The Ghanaian cedi has lost 30.56% against the US dollar in 6months. The drop in the Cedi comes despite Ghana’s central bank’s hawkish stance to stamp out inflation.
As the dollar index (DXY) maintains its bullish momentum, the Cedi seems to be heading in the opposite direction. At the time of writing this article, the USD/GHS up 30.56% (YTD) to trade a 7.89 Cedi.
At a time when Ghana is facing economic disruptions caused by the Russian-Ukraine war, a stronger US dollar supported by hikes in US interest rates would only accelerate the depreciation.
Nonetheless, Minister for Finance, Ken Ofori-Atta has assured that government remains committed to implementing measures to address the perennial depreciation of the Ghana cedi against its major trading partners.
According to the Ofori-Atta , the government has so far implemented a 30% cut in expenditures as part of measures to reduce the fiscal deficit noting that this is geared toward helping reduce the pressures on the exchange rate.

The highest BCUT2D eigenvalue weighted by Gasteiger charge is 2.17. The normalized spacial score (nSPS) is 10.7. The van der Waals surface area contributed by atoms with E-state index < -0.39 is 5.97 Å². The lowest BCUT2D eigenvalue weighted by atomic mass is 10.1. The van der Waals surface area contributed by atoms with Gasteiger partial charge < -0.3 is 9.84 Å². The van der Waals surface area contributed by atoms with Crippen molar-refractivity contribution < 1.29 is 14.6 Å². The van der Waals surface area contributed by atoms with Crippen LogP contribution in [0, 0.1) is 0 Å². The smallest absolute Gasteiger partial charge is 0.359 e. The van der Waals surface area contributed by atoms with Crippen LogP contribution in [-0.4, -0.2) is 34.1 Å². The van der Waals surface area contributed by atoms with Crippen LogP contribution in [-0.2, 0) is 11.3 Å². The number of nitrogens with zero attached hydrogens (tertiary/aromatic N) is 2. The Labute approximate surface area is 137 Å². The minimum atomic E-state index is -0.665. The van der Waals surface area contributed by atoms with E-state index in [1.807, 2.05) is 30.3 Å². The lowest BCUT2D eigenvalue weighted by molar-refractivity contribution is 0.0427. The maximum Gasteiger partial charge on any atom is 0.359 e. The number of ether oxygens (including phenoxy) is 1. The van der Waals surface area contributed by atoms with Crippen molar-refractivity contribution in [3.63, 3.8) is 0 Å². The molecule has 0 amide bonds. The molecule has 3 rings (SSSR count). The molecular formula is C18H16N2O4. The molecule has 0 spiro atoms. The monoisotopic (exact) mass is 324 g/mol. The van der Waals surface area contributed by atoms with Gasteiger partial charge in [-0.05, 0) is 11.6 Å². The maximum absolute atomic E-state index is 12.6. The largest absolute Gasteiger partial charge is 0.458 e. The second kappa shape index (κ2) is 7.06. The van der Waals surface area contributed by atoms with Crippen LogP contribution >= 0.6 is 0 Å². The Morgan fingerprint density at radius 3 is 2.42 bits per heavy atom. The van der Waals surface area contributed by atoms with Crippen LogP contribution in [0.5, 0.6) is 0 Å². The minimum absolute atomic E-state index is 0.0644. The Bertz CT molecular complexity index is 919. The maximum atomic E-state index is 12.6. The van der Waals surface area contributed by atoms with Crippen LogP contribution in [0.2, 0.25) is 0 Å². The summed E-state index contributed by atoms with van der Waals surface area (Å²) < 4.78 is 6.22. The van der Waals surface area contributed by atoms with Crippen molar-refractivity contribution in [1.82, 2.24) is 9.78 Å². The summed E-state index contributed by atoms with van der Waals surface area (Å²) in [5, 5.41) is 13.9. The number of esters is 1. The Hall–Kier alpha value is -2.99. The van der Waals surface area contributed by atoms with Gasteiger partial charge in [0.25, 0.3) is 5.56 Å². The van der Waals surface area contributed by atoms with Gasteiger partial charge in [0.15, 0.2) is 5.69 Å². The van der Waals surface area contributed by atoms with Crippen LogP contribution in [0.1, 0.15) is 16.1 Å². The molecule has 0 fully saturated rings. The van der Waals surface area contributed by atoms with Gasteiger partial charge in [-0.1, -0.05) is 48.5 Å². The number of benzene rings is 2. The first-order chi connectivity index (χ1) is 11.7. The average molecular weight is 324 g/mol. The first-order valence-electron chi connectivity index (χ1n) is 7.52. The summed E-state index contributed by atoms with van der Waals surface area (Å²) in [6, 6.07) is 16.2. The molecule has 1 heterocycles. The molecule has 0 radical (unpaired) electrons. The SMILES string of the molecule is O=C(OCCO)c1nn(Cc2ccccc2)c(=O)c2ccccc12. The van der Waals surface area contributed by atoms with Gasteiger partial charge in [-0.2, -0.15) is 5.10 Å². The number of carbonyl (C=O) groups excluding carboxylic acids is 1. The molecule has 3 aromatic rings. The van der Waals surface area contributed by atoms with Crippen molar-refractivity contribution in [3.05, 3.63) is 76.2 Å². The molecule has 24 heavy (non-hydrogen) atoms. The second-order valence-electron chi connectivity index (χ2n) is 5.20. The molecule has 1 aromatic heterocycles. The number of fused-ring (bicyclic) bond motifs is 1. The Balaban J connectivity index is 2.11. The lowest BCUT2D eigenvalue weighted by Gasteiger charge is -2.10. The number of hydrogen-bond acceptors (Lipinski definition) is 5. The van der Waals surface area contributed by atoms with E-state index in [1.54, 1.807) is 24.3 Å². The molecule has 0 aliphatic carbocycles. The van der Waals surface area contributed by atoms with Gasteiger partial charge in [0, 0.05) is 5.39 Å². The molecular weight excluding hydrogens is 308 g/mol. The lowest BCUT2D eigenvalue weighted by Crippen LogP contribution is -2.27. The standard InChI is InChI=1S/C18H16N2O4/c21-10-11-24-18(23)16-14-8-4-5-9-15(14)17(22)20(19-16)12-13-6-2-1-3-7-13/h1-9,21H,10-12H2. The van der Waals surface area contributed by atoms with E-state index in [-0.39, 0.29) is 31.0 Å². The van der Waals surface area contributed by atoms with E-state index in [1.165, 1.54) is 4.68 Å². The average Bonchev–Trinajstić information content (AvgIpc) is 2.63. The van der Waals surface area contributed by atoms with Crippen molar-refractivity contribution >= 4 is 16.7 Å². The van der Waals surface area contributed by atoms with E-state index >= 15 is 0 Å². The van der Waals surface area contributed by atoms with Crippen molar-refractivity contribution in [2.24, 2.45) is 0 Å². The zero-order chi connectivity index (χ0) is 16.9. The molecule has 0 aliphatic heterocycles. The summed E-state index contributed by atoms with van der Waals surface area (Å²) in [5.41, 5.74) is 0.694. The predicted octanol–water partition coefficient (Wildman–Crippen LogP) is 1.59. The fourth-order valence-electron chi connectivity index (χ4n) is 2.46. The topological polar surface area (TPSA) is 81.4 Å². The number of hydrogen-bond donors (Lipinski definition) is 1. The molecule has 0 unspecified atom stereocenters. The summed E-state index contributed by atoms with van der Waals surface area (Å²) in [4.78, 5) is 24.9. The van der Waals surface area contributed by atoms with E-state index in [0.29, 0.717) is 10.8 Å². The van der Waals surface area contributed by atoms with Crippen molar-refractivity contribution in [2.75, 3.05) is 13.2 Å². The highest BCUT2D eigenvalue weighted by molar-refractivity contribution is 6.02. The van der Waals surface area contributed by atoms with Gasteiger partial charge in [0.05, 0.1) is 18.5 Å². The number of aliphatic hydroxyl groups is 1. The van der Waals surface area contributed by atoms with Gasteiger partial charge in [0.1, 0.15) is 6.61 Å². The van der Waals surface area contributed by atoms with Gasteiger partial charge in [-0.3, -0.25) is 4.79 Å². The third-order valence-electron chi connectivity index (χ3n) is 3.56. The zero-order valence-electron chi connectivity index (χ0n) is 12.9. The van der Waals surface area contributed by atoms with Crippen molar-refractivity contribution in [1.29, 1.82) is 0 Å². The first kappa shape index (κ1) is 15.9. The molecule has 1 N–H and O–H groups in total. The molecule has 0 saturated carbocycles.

Ghanaian Cedi Drops By A Whopping 30% Against The US Dollar In 6 Months
The Bank of Ghana increased its primary lending rate by 250 basis points to 17%, signaling a tough stance against rising prices for everything from flour to sugar and fuel, as well as a weakening local currency that has harmed investor confidence.
The Russia- Ukraine crisis has significantly affected Ghana’s exchange rate, construction and agriculture sectors, as well as international trade.
Ghana has asked International Monetary Fund (IMF) for as much as $1.5 billion in a quest to strengthen its finances and regain access to international capital markets.
Until now, Ghana, the continent’s second-biggest gold producer, had refused to seek IMF support to rescue an economy crippled by the pandemic, rampant inflation, and a depreciating currency, despite analysts warning it is close to a debt crisis.
Ghana’s foreign-exchange reserves dropped to $8.3 billion at the end of April, from $9.7 billion at the end of last year.